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Can You Be Deported Because of an Expired Green Card?
As a green card holder, you have the right to live and work in the U.S. Still, you might find yourself in a situation where your green card is about to expire, or worse – it has expired, and you’re not sure what to do or what this means. Can you be deported because of an expired green card? Is there anything you can do to remedy the situation?
Below we take a look at what happens when your green card expires.
Do Green Cards Expire?
Yes, your green card can expire. Green cards issued to conditional permanent residents are only valid for two years. Full green cards are only valid for 10 years.
What is important to understand, however, is your lawful permanent residency status isn’t linked to whether your green card is still valid or has expired. Even though you get issued a green card when you receive your lawful permanent residency status, your green card is merely proof of your lawful permanent resident status. The green card itself isn’t your status and doesn’t provide you with the right to be in the U.S.
So, just because your green card expires doesn’t mean that your protections as a lawful permanent resident also expire. It also does not mean you are no longer legally allowed to be in the U.S.
However, if you are a conditional permanent resident, it is crucial to keep in mind your conditional permanent residency status will expire at the same time your green card does. Your conditional permanent residency status is only valid for two years, and so is your green card. So even though your green card and status are still not linked or dependent on each other, when your green card expires, your conditional permanent residency also expires. You will need to have the conditions of your residency removed if you want to remain in the U.S. lawfully after your green card has expired.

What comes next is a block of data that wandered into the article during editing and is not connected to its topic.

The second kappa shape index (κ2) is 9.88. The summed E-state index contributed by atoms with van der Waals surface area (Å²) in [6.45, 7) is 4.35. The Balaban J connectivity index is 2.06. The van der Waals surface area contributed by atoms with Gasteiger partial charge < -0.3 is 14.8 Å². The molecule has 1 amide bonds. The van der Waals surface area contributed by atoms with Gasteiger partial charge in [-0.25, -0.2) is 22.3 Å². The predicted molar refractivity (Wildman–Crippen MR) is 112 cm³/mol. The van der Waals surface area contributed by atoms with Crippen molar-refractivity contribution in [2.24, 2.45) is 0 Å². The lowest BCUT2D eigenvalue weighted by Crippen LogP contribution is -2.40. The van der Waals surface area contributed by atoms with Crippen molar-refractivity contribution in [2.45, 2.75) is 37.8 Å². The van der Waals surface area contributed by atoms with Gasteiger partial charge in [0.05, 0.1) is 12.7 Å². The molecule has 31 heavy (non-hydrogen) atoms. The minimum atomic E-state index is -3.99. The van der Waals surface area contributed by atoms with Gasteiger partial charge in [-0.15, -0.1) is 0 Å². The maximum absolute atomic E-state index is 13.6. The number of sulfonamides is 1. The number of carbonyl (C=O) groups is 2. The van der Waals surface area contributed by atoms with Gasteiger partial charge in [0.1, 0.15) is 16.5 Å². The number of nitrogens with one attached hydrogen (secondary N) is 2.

Still, there are possible consequences of an expired green card you have to keep in mind.
What Happens When Your Green Card Expires?
Firstly, you are required by law to hold a valid green card at all times if you are a lawful permanent resident. So, if you are 18 years or older and caught without a valid green card, you can be convicted of a misdemeanor crime. Your penalty can be a fine of up to $100 or imprisonment for up to 30 days!
Other challenges you may face if you don’t have a valid green card is you could have trouble getting a job, you won’t be able to re-enter the U.S., you won’t be able to buy a house, and you won’t be able to renew your driver’s license.
Before you start a job in the U.S., you have to file a Form I-9, Employment Eligibility Verification form with your new employer. The purpose of the Form I-9 is to verify your eligibility to work in the U.S. As part of filing the Form I-9, you have to present your valid green card. Legally, the employer isn’t allowed to hire you if you don’t have a valid green card. However, many employers don’t abide by these rules.
If you leave the U.S. for whatever reason and need to return, you will also be refused re-entry if your green card isn’t valid. If you’re lucky, you would be able to re-enter after long delays and very expensive re-entry fees. But there is a chance you won’t be able to get back in the U.S. without a valid green card.